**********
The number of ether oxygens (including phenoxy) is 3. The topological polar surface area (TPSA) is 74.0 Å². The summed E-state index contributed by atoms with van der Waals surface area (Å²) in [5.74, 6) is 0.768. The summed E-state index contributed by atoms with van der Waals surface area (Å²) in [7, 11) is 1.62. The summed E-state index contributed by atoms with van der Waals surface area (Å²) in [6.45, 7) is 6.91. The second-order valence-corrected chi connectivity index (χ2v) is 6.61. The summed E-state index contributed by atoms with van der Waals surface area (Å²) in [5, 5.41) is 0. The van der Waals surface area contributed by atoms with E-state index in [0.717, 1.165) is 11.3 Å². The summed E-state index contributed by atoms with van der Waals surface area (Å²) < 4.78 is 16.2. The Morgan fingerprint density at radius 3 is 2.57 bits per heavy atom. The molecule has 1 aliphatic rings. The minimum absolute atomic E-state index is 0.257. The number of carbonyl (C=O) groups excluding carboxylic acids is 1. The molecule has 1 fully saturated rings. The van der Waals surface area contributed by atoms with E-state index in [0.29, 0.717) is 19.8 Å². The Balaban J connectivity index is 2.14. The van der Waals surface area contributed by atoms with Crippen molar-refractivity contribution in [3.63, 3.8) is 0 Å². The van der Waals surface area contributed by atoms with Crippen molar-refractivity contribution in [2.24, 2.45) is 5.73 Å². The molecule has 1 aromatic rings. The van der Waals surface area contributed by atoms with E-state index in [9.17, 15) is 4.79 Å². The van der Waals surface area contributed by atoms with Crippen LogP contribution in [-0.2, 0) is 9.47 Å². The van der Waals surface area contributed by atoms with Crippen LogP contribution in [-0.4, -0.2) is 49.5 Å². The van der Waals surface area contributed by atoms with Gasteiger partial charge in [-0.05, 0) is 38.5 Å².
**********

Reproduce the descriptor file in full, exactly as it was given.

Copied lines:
The number of ether oxygens (including phenoxy) is 3. The topological polar surface area (TPSA) is 74.0 Å². The summed E-state index contributed by atoms with van der Waals surface area (Å²) in [5.74, 6) is 0.768. The summed E-state index contributed by atoms with van der Waals surface area (Å²) in [7, 11) is 1.62. The summed E-state index contributed by atoms with van der Waals surface area (Å²) in [6.45, 7) is 6.91. The second-order valence-corrected chi connectivity index (χ2v) is 6.61. The summed E-state index contributed by atoms with van der Waals surface area (Å²) in [5, 5.41) is 0. The van der Waals surface area contributed by atoms with E-state index in [0.717, 1.165) is 11.3 Å². The summed E-state index contributed by atoms with van der Waals surface area (Å²) < 4.78 is 16.2. The Morgan fingerprint density at radius 3 is 2.57 bits per heavy atom. The molecule has 1 aliphatic rings. The minimum absolute atomic E-state index is 0.257. The number of carbonyl (C=O) groups excluding carboxylic acids is 1. The molecule has 1 fully saturated rings. The van der Waals surface area contributed by atoms with E-state index in [0.29, 0.717) is 19.8 Å². The Balaban J connectivity index is 2.14. The van der Waals surface area contributed by atoms with Crippen molar-refractivity contribution in [3.63, 3.8) is 0 Å². The van der Waals surface area contributed by atoms with Crippen molar-refractivity contribution in [2.24, 2.45) is 5.73 Å². The molecule has 1 aromatic rings. The van der Waals surface area contributed by atoms with E-state index in [9.17, 15) is 4.79 Å². The van der Waals surface area contributed by atoms with Crippen LogP contribution in [-0.2, 0) is 9.47 Å². The van der Waals surface area contributed by atoms with Crippen LogP contribution in [-0.4, -0.2) is 49.5 Å². The van der Waals surface area contributed by atoms with Gasteiger partial charge in [-0.05, 0) is 38.5 Å².